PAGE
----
Cannes city break guide

plage2siteweb.jpg

Originally a sleepy fishing village, Cannes can today lay claim to being the most prestigious locale on the French Riviera. Its film festival needs no introduction, nor do its grand hotels or seaside promenades. It’s also well-positioned as a base for visiting the countryside of Provence, with its hilltop villages, lavender fields and quintessentially French charm.

Step back in time

It’s only five minutes’ walk from the Palais de Congress – centerpiece of the film festival and many other prestigious events – but Cannes’ old town belongs to a different world.

Its winding streets, traditional restaurants and washing-hung streets are redolent with timeless charm, while brightly painted shutters add a splash of colour to ochre and honey-hued buildings.

At the top of the hill, there are the 16th-century Notre Dame d’Esperance church and the Musée de la Castre, with its collection of archeological finds and 19th-century Provençal artworks. The square in front of the museum provides excellent views over the city and its yacht-filled harbour.

Stroll along La Croisette

No visitor to Cannes can miss out on La Croisette – the seafront promenade that owes its name to its crescent shape. On one side the Mediterranean sparkles beyond pristine beaches, on the other are brand-name boutiques showcasing the wares of many of the world’s finest luxury goods brands. A quick roll call of those present would include Rolex, Tag Heuer, Vertu, Prada and Versace.

Locals and visitors alike take advantage of the broad beachside pavement to stroll, jog or dog-walk. One feature of the Croisette that seems to be unchanging is the collection of blue-coloured metal chairs on which it’s possible to sit for a while and muse on the Mediterranean.

restaurantdelaplagesiteweb1.jpg

Take a five-star option

Cannes has no shortage of luxury hotels. The InterContinental Carlton, the Martinez, the Majestic Barriere and the Marriott Cannes are all worthy of a mention and each has an interesting history and many a tale it could tell.

The Carlton, for example, was originally built between 1909 and 1913 as a place that would appeal to members of the Russian aristocracy. Its twin cupolas, that are today such as feature of the town, are reputed to pay homage to a famous French actress of the early 20th century – or part of her anatomy, anyway.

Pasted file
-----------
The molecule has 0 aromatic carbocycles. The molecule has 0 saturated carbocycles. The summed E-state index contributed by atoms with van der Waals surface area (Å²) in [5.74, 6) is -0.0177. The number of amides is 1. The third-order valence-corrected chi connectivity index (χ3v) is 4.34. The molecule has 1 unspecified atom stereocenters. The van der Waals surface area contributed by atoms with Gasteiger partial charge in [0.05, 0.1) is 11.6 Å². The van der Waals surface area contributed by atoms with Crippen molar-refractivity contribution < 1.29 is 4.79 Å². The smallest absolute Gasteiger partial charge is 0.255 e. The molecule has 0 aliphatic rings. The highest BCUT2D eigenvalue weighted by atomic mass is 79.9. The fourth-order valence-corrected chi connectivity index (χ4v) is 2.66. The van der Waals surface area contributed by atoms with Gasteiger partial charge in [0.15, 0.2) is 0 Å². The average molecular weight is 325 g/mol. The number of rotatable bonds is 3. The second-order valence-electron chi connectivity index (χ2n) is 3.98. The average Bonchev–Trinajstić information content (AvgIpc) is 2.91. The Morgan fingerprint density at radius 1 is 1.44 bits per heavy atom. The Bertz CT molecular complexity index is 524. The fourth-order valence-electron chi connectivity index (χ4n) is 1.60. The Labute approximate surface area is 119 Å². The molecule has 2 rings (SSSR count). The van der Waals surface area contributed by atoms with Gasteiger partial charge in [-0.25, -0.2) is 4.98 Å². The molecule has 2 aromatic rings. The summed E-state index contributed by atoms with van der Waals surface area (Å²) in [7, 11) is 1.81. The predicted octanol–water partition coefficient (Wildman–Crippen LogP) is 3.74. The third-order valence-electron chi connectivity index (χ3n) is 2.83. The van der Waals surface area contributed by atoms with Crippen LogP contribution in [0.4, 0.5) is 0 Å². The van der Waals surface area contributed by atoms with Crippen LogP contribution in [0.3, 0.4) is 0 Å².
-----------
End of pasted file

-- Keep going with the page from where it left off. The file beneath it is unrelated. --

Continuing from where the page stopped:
Visit the neighbours

Just inland of Cannes are many places that are well worth a visit. The town of Grasse, a historic centre of the perfumery industry, may have lost some of its charm as urbanisation has covered some of the fields of flowers that once scented its breezes, but its perfumeries are well worth a visit. Molinard, for example, allows visitors to make their own fragrance.

The hill-top villages of Mougins and St Paul de Vence are also fabulous places to spend an afternoon or evening. La Colombe D’Or restaurant at St Paul has an excellent setting and good food, while Le Mas Candille in Mougins has won plaudits as a place to stay.

a3w9_ho_00_p_1024x768.jpg
Le Mas Candille in Mougins

Slow down the pace

The Ile Sainte Marguerite and Sainte Honorat lie a short sail away from the mainland. The former was where the Man in Iron Mask was incarcerated. This individual, made famous by the French writer Alexandre Dumas, was kept prisoner during the 17th century, his identity kept secret. His cell can still be seen in what is today the Musée de la Mer.

The neighbouring Ile Sainte Honorat is peaceful and beautiful, its only inhabitants a community of Cistercian monks who produce their own wine, honey and lavender. The island is a charming place; with shaded paths for a contemplative stroll, the dramatic monastery church and fragrant flowerbeds.

Advertisements

Leave a Reply

Fill in your details below or click an icon to log in:

WordPress.com Logo

You are commenting using your WordPress.com account. Log Out / Change )

Twitter picture

You are commenting using your Twitter account. Log Out / Change )

Facebook photo

You are commenting using your Facebook account. Log Out / Change )

Google+ photo

You are commenting using your Google+ account. Log Out / Change )

Connecting to %s